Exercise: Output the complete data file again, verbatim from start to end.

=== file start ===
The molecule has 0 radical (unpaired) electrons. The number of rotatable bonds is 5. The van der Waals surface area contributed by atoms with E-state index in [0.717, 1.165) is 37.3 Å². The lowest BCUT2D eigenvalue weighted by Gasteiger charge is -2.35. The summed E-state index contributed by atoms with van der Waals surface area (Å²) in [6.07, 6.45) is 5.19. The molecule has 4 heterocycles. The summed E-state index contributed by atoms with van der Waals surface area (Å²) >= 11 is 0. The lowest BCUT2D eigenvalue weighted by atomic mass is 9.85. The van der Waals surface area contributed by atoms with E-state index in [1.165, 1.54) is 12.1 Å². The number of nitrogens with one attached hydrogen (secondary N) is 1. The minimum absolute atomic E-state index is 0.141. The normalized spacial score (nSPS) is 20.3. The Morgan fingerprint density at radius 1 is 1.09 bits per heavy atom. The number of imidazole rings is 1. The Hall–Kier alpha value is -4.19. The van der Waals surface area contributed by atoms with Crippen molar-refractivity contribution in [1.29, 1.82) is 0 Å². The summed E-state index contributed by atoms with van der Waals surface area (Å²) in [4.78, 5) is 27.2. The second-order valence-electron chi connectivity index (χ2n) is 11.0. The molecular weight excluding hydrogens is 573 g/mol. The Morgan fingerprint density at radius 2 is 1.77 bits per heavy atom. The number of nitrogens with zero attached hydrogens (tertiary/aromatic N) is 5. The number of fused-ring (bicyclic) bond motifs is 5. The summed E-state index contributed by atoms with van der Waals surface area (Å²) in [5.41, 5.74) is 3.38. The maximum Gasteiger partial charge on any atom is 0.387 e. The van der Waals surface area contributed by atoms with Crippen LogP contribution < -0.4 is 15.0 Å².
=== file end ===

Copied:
The molecule has 0 radical (unpaired) electrons. The number of rotatable bonds is 5. The van der Waals surface area contributed by atoms with E-state index in [0.717, 1.165) is 37.3 Å². The lowest BCUT2D eigenvalue weighted by Gasteiger charge is -2.35. The summed E-state index contributed by atoms with van der Waals surface area (Å²) in [6.07, 6.45) is 5.19. The molecule has 4 heterocycles. The summed E-state index contributed by atoms with van der Waals surface area (Å²) >= 11 is 0. The lowest BCUT2D eigenvalue weighted by atomic mass is 9.85. The van der Waals surface area contributed by atoms with E-state index in [1.165, 1.54) is 12.1 Å². The number of nitrogens with one attached hydrogen (secondary N) is 1. The minimum absolute atomic E-state index is 0.141. The normalized spacial score (nSPS) is 20.3. The Morgan fingerprint density at radius 1 is 1.09 bits per heavy atom. The number of imidazole rings is 1. The Hall–Kier alpha value is -4.19. The van der Waals surface area contributed by atoms with Crippen molar-refractivity contribution in [1.29, 1.82) is 0 Å². The summed E-state index contributed by atoms with van der Waals surface area (Å²) in [4.78, 5) is 27.2. The second-order valence-electron chi connectivity index (χ2n) is 11.0. The molecular weight excluding hydrogens is 573 g/mol. The Morgan fingerprint density at radius 2 is 1.77 bits per heavy atom. The number of nitrogens with zero attached hydrogens (tertiary/aromatic N) is 5. The number of fused-ring (bicyclic) bond motifs is 5. The summed E-state index contributed by atoms with van der Waals surface area (Å²) in [5.41, 5.74) is 3.38. The maximum Gasteiger partial charge on any atom is 0.387 e. The van der Waals surface area contributed by atoms with Crippen LogP contribution < -0.4 is 15.0 Å².